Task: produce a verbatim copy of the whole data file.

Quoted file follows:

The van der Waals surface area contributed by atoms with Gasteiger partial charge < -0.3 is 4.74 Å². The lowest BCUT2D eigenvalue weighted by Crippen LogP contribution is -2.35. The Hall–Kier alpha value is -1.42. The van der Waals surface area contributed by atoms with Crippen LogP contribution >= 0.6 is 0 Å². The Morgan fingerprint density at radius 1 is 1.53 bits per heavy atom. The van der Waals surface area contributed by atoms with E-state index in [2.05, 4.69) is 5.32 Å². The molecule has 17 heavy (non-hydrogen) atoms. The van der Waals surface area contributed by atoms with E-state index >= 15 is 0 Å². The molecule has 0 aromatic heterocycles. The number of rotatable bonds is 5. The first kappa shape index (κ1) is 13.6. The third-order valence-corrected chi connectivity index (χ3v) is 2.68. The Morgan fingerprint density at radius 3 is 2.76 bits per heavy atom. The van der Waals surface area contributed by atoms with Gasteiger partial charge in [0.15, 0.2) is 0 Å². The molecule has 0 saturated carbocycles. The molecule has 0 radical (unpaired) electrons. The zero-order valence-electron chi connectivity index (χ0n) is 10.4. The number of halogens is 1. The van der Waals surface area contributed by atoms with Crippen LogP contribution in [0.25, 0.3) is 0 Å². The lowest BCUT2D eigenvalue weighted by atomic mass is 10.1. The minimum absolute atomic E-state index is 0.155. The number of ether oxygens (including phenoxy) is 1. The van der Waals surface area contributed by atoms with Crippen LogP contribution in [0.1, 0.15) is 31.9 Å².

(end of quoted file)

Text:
The van der Waals surface area contributed by atoms with Gasteiger partial charge < -0.3 is 4.74 Å². The lowest BCUT2D eigenvalue weighted by Crippen LogP contribution is -2.35. The Hall–Kier alpha value is -1.42. The van der Waals surface area contributed by atoms with Crippen LogP contribution >= 0.6 is 0 Å². The Morgan fingerprint density at radius 1 is 1.53 bits per heavy atom. The van der Waals surface area contributed by atoms with E-state index in [2.05, 4.69) is 5.32 Å². The molecule has 17 heavy (non-hydrogen) atoms. The van der Waals surface area contributed by atoms with E-state index >= 15 is 0 Å². The molecule has 0 aromatic heterocycles. The number of rotatable bonds is 5. The first kappa shape index (κ1) is 13.6. The third-order valence-corrected chi connectivity index (χ3v) is 2.68. The Morgan fingerprint density at radius 3 is 2.76 bits per heavy atom. The van der Waals surface area contributed by atoms with Gasteiger partial charge in [0.15, 0.2) is 0 Å². The molecule has 0 saturated carbocycles. The molecule has 0 radical (unpaired) electrons. The zero-order valence-electron chi connectivity index (χ0n) is 10.4. The number of halogens is 1. The van der Waals surface area contributed by atoms with Crippen LogP contribution in [0.25, 0.3) is 0 Å². The lowest BCUT2D eigenvalue weighted by atomic mass is 10.1. The minimum absolute atomic E-state index is 0.155. The number of ether oxygens (including phenoxy) is 1. The van der Waals surface area contributed by atoms with Crippen LogP contribution in [0.1, 0.15) is 31.9 Å².